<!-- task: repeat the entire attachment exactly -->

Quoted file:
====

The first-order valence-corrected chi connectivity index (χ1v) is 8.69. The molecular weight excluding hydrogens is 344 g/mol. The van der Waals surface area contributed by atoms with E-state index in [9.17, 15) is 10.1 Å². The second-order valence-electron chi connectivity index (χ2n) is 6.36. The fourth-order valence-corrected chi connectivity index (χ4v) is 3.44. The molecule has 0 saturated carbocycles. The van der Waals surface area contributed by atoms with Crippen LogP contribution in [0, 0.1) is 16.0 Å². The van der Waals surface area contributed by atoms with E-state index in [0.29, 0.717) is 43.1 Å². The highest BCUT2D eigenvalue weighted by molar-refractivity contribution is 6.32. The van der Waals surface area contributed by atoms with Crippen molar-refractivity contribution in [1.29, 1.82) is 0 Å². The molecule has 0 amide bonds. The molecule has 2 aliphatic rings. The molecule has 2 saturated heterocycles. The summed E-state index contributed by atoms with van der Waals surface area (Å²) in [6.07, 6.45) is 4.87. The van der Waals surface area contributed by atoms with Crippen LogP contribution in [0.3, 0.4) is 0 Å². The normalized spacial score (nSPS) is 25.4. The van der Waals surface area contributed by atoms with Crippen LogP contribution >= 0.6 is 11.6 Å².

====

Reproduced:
The first-order valence-corrected chi connectivity index (χ1v) is 8.69. The molecular weight excluding hydrogens is 344 g/mol. The van der Waals surface area contributed by atoms with E-state index in [9.17, 15) is 10.1 Å². The second-order valence-electron chi connectivity index (χ2n) is 6.36. The fourth-order valence-corrected chi connectivity index (χ4v) is 3.44. The molecule has 0 saturated carbocycles. The van der Waals surface area contributed by atoms with Crippen LogP contribution in [0, 0.1) is 16.0 Å². The van der Waals surface area contributed by atoms with E-state index in [0.29, 0.717) is 43.1 Å². The highest BCUT2D eigenvalue weighted by molar-refractivity contribution is 6.32. The van der Waals surface area contributed by atoms with Crippen molar-refractivity contribution in [1.29, 1.82) is 0 Å². The molecule has 0 amide bonds. The molecule has 2 aliphatic rings. The molecule has 2 saturated heterocycles. The summed E-state index contributed by atoms with van der Waals surface area (Å²) in [6.07, 6.45) is 4.87. The van der Waals surface area contributed by atoms with Crippen LogP contribution in [0.3, 0.4) is 0 Å². The normalized spacial score (nSPS) is 25.4. The van der Waals surface area contributed by atoms with Crippen LogP contribution >= 0.6 is 11.6 Å².